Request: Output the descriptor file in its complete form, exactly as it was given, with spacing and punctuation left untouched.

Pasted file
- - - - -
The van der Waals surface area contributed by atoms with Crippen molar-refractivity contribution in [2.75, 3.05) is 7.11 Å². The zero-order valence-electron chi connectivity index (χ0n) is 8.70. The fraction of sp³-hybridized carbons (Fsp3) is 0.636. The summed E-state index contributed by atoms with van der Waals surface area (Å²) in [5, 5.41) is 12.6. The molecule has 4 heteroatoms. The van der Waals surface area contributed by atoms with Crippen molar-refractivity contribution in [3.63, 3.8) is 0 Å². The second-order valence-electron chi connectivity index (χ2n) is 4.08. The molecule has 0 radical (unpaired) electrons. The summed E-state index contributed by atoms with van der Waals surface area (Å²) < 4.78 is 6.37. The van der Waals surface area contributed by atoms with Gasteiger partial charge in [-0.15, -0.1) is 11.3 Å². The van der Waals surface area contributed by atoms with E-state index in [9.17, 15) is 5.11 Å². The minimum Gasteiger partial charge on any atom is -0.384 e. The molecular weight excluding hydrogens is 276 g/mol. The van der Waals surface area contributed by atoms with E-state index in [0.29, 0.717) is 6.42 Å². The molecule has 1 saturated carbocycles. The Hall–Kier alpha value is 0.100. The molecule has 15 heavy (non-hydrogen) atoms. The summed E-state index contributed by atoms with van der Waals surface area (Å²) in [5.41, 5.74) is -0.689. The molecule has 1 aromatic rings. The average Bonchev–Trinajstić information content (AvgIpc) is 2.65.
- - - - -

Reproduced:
The van der Waals surface area contributed by atoms with Crippen molar-refractivity contribution in [2.75, 3.05) is 7.11 Å². The zero-order valence-electron chi connectivity index (χ0n) is 8.70. The fraction of sp³-hybridized carbons (Fsp3) is 0.636. The summed E-state index contributed by atoms with van der Waals surface area (Å²) in [5, 5.41) is 12.6. The molecule has 4 heteroatoms. The van der Waals surface area contributed by atoms with Crippen molar-refractivity contribution in [3.63, 3.8) is 0 Å². The second-order valence-electron chi connectivity index (χ2n) is 4.08. The molecule has 0 radical (unpaired) electrons. The summed E-state index contributed by atoms with van der Waals surface area (Å²) < 4.78 is 6.37. The van der Waals surface area contributed by atoms with Gasteiger partial charge in [-0.15, -0.1) is 11.3 Å². The van der Waals surface area contributed by atoms with E-state index in [9.17, 15) is 5.11 Å². The minimum Gasteiger partial charge on any atom is -0.384 e. The molecular weight excluding hydrogens is 276 g/mol. The van der Waals surface area contributed by atoms with E-state index in [0.29, 0.717) is 6.42 Å². The molecule has 1 saturated carbocycles. The Hall–Kier alpha value is 0.100. The molecule has 15 heavy (non-hydrogen) atoms. The summed E-state index contributed by atoms with van der Waals surface area (Å²) in [5.41, 5.74) is -0.689. The molecule has 1 aromatic rings. The average Bonchev–Trinajstić information content (AvgIpc) is 2.65.